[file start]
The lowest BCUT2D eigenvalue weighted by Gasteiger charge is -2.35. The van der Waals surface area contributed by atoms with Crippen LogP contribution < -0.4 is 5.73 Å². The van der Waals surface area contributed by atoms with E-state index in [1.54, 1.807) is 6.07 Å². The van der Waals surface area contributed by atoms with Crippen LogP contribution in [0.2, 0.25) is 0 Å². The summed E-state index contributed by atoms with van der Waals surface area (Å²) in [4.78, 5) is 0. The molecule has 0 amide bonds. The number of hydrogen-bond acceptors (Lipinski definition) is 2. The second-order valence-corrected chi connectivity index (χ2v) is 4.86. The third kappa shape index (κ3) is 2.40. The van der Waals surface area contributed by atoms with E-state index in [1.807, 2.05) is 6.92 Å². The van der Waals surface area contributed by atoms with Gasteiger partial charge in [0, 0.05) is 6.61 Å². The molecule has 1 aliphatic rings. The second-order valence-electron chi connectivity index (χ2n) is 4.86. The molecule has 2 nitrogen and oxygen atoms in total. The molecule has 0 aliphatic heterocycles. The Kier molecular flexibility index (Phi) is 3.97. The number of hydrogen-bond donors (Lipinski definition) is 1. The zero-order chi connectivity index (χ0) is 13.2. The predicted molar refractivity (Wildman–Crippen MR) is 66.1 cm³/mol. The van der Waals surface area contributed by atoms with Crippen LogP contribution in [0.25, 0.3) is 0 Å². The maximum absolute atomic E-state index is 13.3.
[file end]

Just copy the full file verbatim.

The lowest BCUT2D eigenvalue weighted by Gasteiger charge is -2.35. The van der Waals surface area contributed by atoms with Crippen LogP contribution < -0.4 is 5.73 Å². The van der Waals surface area contributed by atoms with E-state index in [1.54, 1.807) is 6.07 Å². The van der Waals surface area contributed by atoms with Crippen LogP contribution in [0.2, 0.25) is 0 Å². The summed E-state index contributed by atoms with van der Waals surface area (Å²) in [4.78, 5) is 0. The molecule has 0 amide bonds. The number of hydrogen-bond acceptors (Lipinski definition) is 2. The second-order valence-corrected chi connectivity index (χ2v) is 4.86. The third kappa shape index (κ3) is 2.40. The van der Waals surface area contributed by atoms with E-state index in [1.807, 2.05) is 6.92 Å². The van der Waals surface area contributed by atoms with Gasteiger partial charge in [0, 0.05) is 6.61 Å². The molecule has 1 aliphatic rings. The second-order valence-electron chi connectivity index (χ2n) is 4.86. The molecule has 2 nitrogen and oxygen atoms in total. The molecule has 0 aliphatic heterocycles. The Kier molecular flexibility index (Phi) is 3.97. The number of hydrogen-bond donors (Lipinski definition) is 1. The zero-order chi connectivity index (χ0) is 13.2. The predicted molar refractivity (Wildman–Crippen MR) is 66.1 cm³/mol. The van der Waals surface area contributed by atoms with Crippen LogP contribution in [0.25, 0.3) is 0 Å². The maximum absolute atomic E-state index is 13.3.